All relevant operational premises are required to carry out a fire safety risk assessment. The fire safety risk assessment must identify the people at risk, the fire hazards within the building(s), an evaluation of the existing fire safety measures and high-risk areas within the buildings. It must also include a fire evacuation plan.
The content of the fire safety risk assessment should be proportionate to the risk, the complexity of the building and the number and type of persons occupying the building. Any remedial actions required, where identified by the assessment process, should be acted upon in a timely manner with respect to the cost and risk to life. More information is available in our fire safety section.
The regulations require that employers and property duty holders ensure that any gas appliances and pipework installed in properties for which they are responsible are maintained in a safe condition. Gas appliances (including ovens, hobs, fires and boilers) must be inspected at least every twelve months by an approved Gas Safe registered engineer who can certify the safety of the gas services and installed appliances.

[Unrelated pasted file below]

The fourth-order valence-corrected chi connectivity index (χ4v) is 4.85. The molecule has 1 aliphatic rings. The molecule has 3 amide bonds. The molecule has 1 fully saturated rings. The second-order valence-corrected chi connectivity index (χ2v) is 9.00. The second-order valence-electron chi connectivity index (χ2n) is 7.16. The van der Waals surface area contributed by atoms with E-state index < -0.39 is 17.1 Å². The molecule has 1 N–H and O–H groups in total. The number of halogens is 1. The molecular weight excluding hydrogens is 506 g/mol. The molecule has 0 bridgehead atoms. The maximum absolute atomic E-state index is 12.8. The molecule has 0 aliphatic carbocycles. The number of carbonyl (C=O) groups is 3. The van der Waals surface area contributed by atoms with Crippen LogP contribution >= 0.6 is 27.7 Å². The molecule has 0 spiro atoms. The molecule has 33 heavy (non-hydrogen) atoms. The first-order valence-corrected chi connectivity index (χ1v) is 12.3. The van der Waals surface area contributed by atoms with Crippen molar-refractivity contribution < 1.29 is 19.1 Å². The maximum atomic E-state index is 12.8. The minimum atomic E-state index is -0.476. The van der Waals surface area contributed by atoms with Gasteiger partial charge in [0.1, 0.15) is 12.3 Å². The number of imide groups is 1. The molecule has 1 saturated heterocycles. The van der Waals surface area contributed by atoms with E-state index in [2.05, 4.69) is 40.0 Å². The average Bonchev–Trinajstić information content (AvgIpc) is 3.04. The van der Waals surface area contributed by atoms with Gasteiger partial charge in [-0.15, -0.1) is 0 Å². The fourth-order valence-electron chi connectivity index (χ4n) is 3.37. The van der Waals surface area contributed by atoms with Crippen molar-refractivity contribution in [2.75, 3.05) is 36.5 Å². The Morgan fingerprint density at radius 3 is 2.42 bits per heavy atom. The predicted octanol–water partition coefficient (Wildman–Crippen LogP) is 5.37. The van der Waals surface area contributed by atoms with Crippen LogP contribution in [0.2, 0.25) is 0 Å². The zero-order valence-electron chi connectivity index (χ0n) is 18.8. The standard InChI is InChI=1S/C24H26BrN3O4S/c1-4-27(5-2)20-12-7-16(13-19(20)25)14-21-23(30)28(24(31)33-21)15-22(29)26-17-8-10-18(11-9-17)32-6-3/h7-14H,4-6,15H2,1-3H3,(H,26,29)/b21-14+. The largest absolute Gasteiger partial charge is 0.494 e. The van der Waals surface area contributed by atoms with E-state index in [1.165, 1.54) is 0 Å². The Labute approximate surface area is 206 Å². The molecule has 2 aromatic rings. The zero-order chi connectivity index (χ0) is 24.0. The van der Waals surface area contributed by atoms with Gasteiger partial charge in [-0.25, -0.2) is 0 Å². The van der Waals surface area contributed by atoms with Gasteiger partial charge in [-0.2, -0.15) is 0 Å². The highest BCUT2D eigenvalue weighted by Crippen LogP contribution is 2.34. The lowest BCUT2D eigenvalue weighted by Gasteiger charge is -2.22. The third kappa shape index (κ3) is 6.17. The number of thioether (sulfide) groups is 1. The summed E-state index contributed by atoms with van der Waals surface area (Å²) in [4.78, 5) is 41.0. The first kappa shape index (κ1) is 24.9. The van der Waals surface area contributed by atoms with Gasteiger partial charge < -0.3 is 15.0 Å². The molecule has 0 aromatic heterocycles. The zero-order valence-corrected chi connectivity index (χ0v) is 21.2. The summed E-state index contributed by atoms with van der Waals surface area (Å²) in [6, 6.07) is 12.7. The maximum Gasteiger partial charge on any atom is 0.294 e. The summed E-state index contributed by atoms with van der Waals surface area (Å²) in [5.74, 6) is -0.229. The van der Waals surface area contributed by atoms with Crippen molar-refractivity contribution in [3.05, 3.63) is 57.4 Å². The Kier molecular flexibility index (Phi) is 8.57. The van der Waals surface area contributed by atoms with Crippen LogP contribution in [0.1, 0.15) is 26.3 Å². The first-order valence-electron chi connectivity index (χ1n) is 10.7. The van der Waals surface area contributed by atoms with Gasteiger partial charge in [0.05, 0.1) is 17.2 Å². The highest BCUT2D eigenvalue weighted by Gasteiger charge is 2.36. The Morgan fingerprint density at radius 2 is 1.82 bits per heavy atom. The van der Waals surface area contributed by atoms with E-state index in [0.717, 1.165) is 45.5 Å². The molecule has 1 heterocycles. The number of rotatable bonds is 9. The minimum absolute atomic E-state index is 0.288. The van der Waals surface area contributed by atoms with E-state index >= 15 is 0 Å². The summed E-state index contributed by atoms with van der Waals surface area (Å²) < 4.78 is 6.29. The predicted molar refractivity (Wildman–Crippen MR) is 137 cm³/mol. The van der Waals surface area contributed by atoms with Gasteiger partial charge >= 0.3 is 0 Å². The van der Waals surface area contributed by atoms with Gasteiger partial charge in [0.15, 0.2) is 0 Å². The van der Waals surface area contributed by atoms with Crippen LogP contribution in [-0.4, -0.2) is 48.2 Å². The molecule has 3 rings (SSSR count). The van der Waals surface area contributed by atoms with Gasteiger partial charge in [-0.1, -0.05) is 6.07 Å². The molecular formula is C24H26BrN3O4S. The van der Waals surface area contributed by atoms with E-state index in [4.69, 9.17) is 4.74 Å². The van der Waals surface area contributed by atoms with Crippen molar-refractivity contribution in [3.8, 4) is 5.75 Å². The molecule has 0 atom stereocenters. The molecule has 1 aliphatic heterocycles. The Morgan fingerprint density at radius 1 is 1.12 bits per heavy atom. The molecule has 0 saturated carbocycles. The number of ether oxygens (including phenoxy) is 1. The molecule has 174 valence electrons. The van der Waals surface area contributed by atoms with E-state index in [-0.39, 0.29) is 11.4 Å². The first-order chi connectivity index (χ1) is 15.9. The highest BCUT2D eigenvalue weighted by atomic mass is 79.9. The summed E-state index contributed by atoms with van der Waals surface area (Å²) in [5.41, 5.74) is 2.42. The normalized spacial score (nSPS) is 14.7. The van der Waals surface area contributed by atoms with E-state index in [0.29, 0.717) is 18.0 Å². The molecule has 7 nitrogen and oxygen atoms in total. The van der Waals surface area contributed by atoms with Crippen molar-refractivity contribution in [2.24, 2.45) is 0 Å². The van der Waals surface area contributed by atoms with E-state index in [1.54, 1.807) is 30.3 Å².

A gas safety risk assessment may identify issues such as lapsed safety certification, insufficient carbon monoxide detection, faulty controls on appliances and lack of ventilation and stored consumable materials located in boiler rooms and cupboards.
Any identified or reported gas safety hazards should result in isolation of the gas and the appliance until a gas-safe engineer has deemed it safe for use.
Records must be kept for each appliance to include dates of inspection, any identified defects and action taken. These records should be kept in the congregation's property register.
Manual handling operations
You must undertake a suitable and sufficient assessment of all manual handling operations. This should consider the tasks, loads, working environment, individual capability and any other factors that might affect manual handling operations and the safe movement of equipment, furniture and any stored items. It should also consider any activities that require repetitive movements by employees or volunteers, e.g. unloading deliveries, filling bags or boxes for a foodbank or other similar church-based activities. (See Manual Handling Assessment Template.)
Personal Protection Equipment (PPE)